On June 12, 1987 Europeans listened ecstatically as U.S. President Ronald Reagan called on Mikhail Gorbachev to “Tear down this wall!” On November 9, 2009 they heard U.S. President Barack Obama commemorate the collapse of the wall with a speech addressed, abstractly, to all of humanity. Post-communist Europe was not on the agenda.
Twenty years after the fall of the Berlin Wall, and one year after Barack Obama was elected president, the United States is no longer a European power. Post-American Europe, as shown in a recent report by the European Council on Foreign Relations, represents a new geopolitical reality. The old continent is no longer the center of America’s strategic interests and the rebalancing of the European order is primarily a task better left to Europeans. America’s commitment to its European allies is now directly tied to their readiness to support America’s policies outside of Europe.
The sudden advent of post-American Europe came as a shock for the new NATO and EU member states. The muddled choreography of the Administration’s decision to scrap plans for a missile defense shield in Poland and the Czech Republic was distressing in its awkwardness and historical insensitivity, but it underscored the new reality. Central Europe has lost both its geopolitical and its symbolic significance to the United States.
It is now clear that Central Europe cannot and should not center its strategic thinking on a special relationship with the United States. The strategy of some Central European governments to focus on bilateral relations with Washington at the expense of working within NATO and the EU was a mistake. While claiming that NATO is ineffective, these governments relied on the presence of American troops and equipment as a security guarantee. The result of this misplaced strategy is that trust in NATO has declined, and Obama’s decision to scrap Bush’s controversial missile shield has caused a security crisis-as well as a crisis of confidence-in places like Poland and the Czech Republic.
The threat perceptions of Americans and Central Europeans have diverged over the last five years. Central Europeans are basically indifferent to the threat coming from Iran and Americans are little concerned about threats coming from Russia.
The Obama administration tends to view Russia as a declining and status quo power, while Central European governments tend to view Russia as resurgent and revisionist. Central Europeans are reluctant to engage in military operations outside Europe – there is practically no public support for the NATO mission in Afghanistan – and Americans are afraid of overreaching and try to focus their attention on the most menacing parts of the world. In America today, Central Europe is neither a problem, nor can it really help Washington to solve its problems.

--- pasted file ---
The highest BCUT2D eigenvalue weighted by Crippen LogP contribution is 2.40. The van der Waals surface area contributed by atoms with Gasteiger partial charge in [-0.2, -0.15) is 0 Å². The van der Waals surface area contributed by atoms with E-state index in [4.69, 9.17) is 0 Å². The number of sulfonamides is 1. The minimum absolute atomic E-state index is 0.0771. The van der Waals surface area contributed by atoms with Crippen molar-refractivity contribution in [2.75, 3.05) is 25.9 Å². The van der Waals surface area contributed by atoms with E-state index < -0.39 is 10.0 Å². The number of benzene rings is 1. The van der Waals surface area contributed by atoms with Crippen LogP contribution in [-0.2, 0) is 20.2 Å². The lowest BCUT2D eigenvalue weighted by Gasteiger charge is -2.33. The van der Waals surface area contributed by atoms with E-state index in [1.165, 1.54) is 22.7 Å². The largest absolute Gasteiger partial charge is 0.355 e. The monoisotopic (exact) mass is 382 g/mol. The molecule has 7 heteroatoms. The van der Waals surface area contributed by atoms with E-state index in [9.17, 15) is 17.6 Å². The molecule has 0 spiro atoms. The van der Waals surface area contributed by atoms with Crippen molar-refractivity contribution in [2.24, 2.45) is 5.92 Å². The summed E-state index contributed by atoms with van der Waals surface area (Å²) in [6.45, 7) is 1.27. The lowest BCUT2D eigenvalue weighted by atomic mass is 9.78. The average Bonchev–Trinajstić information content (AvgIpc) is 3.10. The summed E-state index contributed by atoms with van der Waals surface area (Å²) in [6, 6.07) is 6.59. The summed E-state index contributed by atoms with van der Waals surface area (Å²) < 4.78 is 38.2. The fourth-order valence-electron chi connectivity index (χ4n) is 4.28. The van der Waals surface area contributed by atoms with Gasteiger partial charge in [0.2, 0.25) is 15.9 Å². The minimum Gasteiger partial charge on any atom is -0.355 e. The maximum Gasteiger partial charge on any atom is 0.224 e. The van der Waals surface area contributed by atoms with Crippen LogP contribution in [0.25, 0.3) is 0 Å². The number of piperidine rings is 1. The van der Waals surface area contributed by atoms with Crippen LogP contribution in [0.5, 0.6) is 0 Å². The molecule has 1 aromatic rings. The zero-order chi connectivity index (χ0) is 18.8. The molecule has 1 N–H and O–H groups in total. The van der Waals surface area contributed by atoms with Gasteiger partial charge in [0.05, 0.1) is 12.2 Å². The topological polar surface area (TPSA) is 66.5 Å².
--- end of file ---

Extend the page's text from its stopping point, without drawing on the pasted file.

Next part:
When it comes to Russia, Central Europeans are rightly concerned about Obama’s “reset” policy, but for the wrong reasons. The common fear is that Central Europe’s interests will be traded for Russia’s support in isolating Iran or for some other issue critical to the American agenda. But it is the Central Europeans’ obsession with Russia that makes them most vulnerable in their strategic thinking: it creates the risk that Central Europe will be isolated not only in the transatlantic, but also in the European debate.
The Europeans should worry about the “reset” because Washington’s decision to negotiate with the Russians about strategic nuclear weapons and global warming leaves the problems of managing current Russia-West relations in the hands of the EU, which has proven problematic. The EU should offer its eastern neighbors political options, not technocratic ones. Seriousness would entail the option of future membership for the countries able and willing to join – and at present the EU seems incapable of placing that on the menu.
So, what does it all mean for Europe and for Central Europe in particular? It means that there will be no common transatlantic policy with respect to Russia. It means that there is an urgent need of a European “reset” policy, which would take into consideration the evolving dynamics of Russian-American relations. At present, only a joint German-Polish leadership can bring about such a policy.
Ivan Krastev is Chairman of the Center for Liberal Strategies in Sofia, Bulgaria and an ECFR council member. Vessela Tcherneva is Head of ECFR’s Sofia office.
This piece was first published by CEPA.
The European Council on Foreign Relations does not take collective positions. ECFR publications only represent the views of their individual authors.